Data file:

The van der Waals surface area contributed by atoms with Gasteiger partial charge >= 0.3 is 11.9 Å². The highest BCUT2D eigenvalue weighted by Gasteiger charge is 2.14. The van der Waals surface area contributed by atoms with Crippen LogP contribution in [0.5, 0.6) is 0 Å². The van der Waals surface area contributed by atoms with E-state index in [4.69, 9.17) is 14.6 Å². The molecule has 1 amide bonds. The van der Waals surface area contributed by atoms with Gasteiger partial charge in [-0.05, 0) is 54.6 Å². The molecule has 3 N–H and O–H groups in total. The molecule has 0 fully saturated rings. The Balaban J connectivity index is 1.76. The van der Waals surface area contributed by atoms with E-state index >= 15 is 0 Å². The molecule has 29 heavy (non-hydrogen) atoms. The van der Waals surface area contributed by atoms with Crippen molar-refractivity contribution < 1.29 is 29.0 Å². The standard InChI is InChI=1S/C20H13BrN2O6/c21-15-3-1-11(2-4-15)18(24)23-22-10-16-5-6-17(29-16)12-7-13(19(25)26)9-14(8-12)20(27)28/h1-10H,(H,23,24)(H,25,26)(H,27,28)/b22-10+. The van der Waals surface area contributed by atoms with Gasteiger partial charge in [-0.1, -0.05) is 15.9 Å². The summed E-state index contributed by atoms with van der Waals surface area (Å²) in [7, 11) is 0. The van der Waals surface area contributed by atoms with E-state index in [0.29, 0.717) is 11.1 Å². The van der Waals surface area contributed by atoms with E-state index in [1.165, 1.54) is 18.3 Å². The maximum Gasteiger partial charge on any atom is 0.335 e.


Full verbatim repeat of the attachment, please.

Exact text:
The van der Waals surface area contributed by atoms with Gasteiger partial charge >= 0.3 is 11.9 Å². The highest BCUT2D eigenvalue weighted by Gasteiger charge is 2.14. The van der Waals surface area contributed by atoms with Crippen LogP contribution in [0.5, 0.6) is 0 Å². The van der Waals surface area contributed by atoms with E-state index in [4.69, 9.17) is 14.6 Å². The molecule has 1 amide bonds. The van der Waals surface area contributed by atoms with Gasteiger partial charge in [-0.05, 0) is 54.6 Å². The molecule has 3 N–H and O–H groups in total. The molecule has 0 fully saturated rings. The Balaban J connectivity index is 1.76. The van der Waals surface area contributed by atoms with E-state index >= 15 is 0 Å². The molecule has 29 heavy (non-hydrogen) atoms. The van der Waals surface area contributed by atoms with Crippen molar-refractivity contribution < 1.29 is 29.0 Å². The standard InChI is InChI=1S/C20H13BrN2O6/c21-15-3-1-11(2-4-15)18(24)23-22-10-16-5-6-17(29-16)12-7-13(19(25)26)9-14(8-12)20(27)28/h1-10H,(H,23,24)(H,25,26)(H,27,28)/b22-10+. The van der Waals surface area contributed by atoms with Gasteiger partial charge in [-0.1, -0.05) is 15.9 Å². The summed E-state index contributed by atoms with van der Waals surface area (Å²) in [7, 11) is 0. The van der Waals surface area contributed by atoms with E-state index in [0.29, 0.717) is 11.1 Å². The van der Waals surface area contributed by atoms with E-state index in [1.165, 1.54) is 18.3 Å². The maximum Gasteiger partial charge on any atom is 0.335 e.